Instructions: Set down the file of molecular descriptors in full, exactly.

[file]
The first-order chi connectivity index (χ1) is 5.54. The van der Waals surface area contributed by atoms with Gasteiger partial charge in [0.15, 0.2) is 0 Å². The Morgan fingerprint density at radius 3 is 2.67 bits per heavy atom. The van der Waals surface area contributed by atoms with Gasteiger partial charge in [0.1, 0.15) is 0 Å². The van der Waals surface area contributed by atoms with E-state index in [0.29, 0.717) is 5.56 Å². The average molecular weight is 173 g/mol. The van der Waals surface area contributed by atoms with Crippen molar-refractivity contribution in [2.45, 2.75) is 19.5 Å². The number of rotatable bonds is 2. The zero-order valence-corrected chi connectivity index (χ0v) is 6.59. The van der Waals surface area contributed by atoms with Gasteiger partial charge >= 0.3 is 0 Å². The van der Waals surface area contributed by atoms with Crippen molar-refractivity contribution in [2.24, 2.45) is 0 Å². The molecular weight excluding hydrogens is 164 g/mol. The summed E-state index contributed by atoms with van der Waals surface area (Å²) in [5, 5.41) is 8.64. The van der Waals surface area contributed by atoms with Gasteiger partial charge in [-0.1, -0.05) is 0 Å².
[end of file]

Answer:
The first-order chi connectivity index (χ1) is 5.54. The van der Waals surface area contributed by atoms with Gasteiger partial charge in [0.15, 0.2) is 0 Å². The Morgan fingerprint density at radius 3 is 2.67 bits per heavy atom. The van der Waals surface area contributed by atoms with Gasteiger partial charge in [0.1, 0.15) is 0 Å². The van der Waals surface area contributed by atoms with E-state index in [0.29, 0.717) is 5.56 Å². The average molecular weight is 173 g/mol. The van der Waals surface area contributed by atoms with Crippen molar-refractivity contribution in [2.45, 2.75) is 19.5 Å². The number of rotatable bonds is 2. The zero-order valence-corrected chi connectivity index (χ0v) is 6.59. The van der Waals surface area contributed by atoms with Gasteiger partial charge >= 0.3 is 0 Å². The van der Waals surface area contributed by atoms with Crippen molar-refractivity contribution in [2.24, 2.45) is 0 Å². The molecular weight excluding hydrogens is 164 g/mol. The summed E-state index contributed by atoms with van der Waals surface area (Å²) in [5, 5.41) is 8.64. The van der Waals surface area contributed by atoms with Gasteiger partial charge in [-0.1, -0.05) is 0 Å².